Talks break down with Maloof family in negotiations to build downtown arena for Kings. Seattle remains one of the cities interested.
SACRAMENTO, Calif. — A deal to build a new NBA arena in Northern California that was already on life support appears to be officially dead.
Mayor Kevin Johnson said so Friday after two days of talks between city officials and the Maloof family, which owns the Sacramento Kings, broke down.
Johnson said it became clear there were “irreconcilable” differences between the sides over the financing plan for a $391 million downtown sports facility.
- With death on table, McEnroe jury's friendships crumbled
- To retire at 55 takes big savings
- Salary cap expert Joel Corry with another look at Russell Wilson's contract
- Microsoft employees -- past and present -- look back over the years
- No time to eat in Silicon Valley, so techies chug their protein
Most Read Stories
“We know this door is closed,” the mayor said at a news conference. “This deal is not happening as we know it and we both acknowledged that.”
Exactly what that means for Seattle’s efforts to lure back an NBA team remain to be seen.
Chris Hansen, a Seattle native and hedge-fund manager from San Francisco, has proposed building a $490 million arena just south of Safeco Field, buying an NBA team, and recruiting an NHL team to play there.
Hansen could not be reached for comment Friday, but has preached patience as he has pitched his proposal to city and county officials.
Seattle has not had an NBA team since the Sonics moved to Oklahoma City in 2008.
The Kings appear to be one of the most likely NBA teams to move after almost leaving for Anaheim before last season. This season, the Maloof family reached a handshake deal with Sacramento to replace aging Power Balance Pavilion, but later backed out of the tentative agreement.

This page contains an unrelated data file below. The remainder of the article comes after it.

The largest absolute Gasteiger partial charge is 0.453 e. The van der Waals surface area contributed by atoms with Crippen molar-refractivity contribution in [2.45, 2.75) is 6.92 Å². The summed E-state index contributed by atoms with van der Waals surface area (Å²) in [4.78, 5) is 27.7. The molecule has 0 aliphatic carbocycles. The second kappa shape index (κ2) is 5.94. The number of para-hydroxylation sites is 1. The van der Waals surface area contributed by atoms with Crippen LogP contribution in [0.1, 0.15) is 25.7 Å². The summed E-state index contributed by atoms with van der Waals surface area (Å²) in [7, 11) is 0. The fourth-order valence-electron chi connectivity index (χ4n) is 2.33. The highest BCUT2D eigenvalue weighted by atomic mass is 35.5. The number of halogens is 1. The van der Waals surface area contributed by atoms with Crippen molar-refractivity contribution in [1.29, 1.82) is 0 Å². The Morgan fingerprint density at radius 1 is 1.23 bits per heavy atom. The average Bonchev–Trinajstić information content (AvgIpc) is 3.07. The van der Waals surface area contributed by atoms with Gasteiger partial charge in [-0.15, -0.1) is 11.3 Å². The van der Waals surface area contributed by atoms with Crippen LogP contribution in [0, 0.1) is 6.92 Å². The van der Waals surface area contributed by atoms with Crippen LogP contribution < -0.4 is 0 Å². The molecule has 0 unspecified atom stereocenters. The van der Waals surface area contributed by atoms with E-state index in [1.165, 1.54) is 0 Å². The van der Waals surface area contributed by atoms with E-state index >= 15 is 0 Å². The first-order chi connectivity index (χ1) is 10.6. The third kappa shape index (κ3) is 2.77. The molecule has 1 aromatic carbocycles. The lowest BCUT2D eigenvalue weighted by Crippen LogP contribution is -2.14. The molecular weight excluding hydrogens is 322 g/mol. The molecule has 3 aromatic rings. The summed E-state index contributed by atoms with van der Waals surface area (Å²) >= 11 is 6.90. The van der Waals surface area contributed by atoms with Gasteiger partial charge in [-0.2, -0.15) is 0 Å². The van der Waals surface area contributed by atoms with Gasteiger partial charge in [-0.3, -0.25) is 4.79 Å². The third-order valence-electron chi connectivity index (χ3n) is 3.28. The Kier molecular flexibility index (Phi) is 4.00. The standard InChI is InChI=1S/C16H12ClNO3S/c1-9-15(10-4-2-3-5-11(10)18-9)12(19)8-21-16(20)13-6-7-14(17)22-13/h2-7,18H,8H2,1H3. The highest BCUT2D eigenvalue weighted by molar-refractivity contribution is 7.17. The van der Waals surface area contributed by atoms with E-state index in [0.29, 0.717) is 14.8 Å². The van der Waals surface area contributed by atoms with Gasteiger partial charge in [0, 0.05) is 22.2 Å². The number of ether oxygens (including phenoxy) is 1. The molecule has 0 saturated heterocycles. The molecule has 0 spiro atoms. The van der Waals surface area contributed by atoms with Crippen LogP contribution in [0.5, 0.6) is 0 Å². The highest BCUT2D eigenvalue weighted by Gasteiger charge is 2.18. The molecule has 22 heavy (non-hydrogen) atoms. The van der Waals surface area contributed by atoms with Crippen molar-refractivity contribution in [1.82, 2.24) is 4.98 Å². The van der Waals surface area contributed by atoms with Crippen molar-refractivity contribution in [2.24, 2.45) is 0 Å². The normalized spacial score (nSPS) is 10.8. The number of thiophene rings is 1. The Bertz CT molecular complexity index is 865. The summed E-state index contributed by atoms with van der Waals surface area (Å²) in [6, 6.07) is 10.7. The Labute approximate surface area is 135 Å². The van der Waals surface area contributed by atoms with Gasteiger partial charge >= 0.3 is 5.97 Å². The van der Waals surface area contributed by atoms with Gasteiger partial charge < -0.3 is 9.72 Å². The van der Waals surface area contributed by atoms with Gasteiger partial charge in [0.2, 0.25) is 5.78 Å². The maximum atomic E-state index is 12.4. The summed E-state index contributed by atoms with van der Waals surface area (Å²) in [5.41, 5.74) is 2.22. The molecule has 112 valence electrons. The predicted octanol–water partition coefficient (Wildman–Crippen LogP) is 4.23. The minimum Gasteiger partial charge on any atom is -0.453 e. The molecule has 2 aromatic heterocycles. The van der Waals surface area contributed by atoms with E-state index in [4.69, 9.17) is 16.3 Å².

The talks in Sacramento apparently had two major sticking points. The mayor said the Maloofs balked at providing “adequate” collateral on a refinanced loan to replace the $67 million in debt the family has with the city. Also, the team would not agree to a 30-year commitment to Sacramento, he said.
Johnson said the city would shift its focus to building a downtown sports arena without the Kings.
Maloof spokesman Eric Rose said in a statement: “The Kings will continue the operations of the organization and building on the franchise’s young nucleus of players.”
Co-owner George Maloof, who led the Kings’ delegation in the two-day summit meeting at City Hall, said the team doesn’t intend to seek relocation.
“We’re not going anywhere,” he said.
The team ended its regular season in turmoil, finishing the shortened season 22-44 and missing the playoffs for the sixth straight year. Coach Paul Westphal was fired two weeks into the season after a dispute with big man DeMarcus Cousins. Hyped rookie Jimmer Fredette also flopped, and the drama over whether the team would stay or leave swirled the entire season.
At the beginning of Thursday’s season-ending win over the Lakers, Cousins took the microphone and addressed the crowd, thanking fans for their support and promising the team will improve over the summer. He ended with, “See you next season.”
Nothing is promised beyond that.
Material from The Sacramento Bee and The Associated Press was included in this article.